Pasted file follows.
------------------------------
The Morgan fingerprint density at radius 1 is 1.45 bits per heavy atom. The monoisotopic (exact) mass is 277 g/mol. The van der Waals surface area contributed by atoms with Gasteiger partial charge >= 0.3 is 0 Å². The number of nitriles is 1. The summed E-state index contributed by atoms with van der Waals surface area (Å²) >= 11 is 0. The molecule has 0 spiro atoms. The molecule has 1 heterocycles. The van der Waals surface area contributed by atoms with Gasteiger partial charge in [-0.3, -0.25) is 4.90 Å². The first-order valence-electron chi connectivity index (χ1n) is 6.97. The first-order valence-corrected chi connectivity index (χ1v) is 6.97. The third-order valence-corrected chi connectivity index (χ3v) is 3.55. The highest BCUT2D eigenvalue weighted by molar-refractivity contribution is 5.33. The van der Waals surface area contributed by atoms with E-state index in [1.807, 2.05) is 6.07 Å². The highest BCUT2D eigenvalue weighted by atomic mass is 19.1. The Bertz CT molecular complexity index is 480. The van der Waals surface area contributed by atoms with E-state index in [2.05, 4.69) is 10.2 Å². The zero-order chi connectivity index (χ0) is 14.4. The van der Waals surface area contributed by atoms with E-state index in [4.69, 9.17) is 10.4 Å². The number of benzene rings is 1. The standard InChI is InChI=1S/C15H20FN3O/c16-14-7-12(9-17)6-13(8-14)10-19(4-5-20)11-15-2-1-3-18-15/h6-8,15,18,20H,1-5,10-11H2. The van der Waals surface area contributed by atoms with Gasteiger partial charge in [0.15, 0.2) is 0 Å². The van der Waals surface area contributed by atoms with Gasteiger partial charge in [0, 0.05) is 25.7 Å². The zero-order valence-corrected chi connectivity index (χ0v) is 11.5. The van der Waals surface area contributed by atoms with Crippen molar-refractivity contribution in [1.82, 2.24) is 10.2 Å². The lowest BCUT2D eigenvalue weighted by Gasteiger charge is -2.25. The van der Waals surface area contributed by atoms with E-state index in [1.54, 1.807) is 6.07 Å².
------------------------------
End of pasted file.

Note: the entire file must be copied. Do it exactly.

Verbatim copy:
The Morgan fingerprint density at radius 1 is 1.45 bits per heavy atom. The monoisotopic (exact) mass is 277 g/mol. The van der Waals surface area contributed by atoms with Gasteiger partial charge >= 0.3 is 0 Å². The number of nitriles is 1. The summed E-state index contributed by atoms with van der Waals surface area (Å²) >= 11 is 0. The molecule has 0 spiro atoms. The molecule has 1 heterocycles. The van der Waals surface area contributed by atoms with Gasteiger partial charge in [-0.3, -0.25) is 4.90 Å². The first-order valence-electron chi connectivity index (χ1n) is 6.97. The first-order valence-corrected chi connectivity index (χ1v) is 6.97. The third-order valence-corrected chi connectivity index (χ3v) is 3.55. The highest BCUT2D eigenvalue weighted by molar-refractivity contribution is 5.33. The van der Waals surface area contributed by atoms with E-state index in [1.807, 2.05) is 6.07 Å². The highest BCUT2D eigenvalue weighted by atomic mass is 19.1. The Bertz CT molecular complexity index is 480. The van der Waals surface area contributed by atoms with E-state index in [2.05, 4.69) is 10.2 Å². The zero-order chi connectivity index (χ0) is 14.4. The van der Waals surface area contributed by atoms with E-state index in [4.69, 9.17) is 10.4 Å². The number of benzene rings is 1. The standard InChI is InChI=1S/C15H20FN3O/c16-14-7-12(9-17)6-13(8-14)10-19(4-5-20)11-15-2-1-3-18-15/h6-8,15,18,20H,1-5,10-11H2. The van der Waals surface area contributed by atoms with Gasteiger partial charge in [0.15, 0.2) is 0 Å². The van der Waals surface area contributed by atoms with Gasteiger partial charge in [0, 0.05) is 25.7 Å². The zero-order valence-corrected chi connectivity index (χ0v) is 11.5. The van der Waals surface area contributed by atoms with Crippen molar-refractivity contribution in [1.82, 2.24) is 10.2 Å². The lowest BCUT2D eigenvalue weighted by Gasteiger charge is -2.25. The van der Waals surface area contributed by atoms with E-state index in [1.54, 1.807) is 6.07 Å².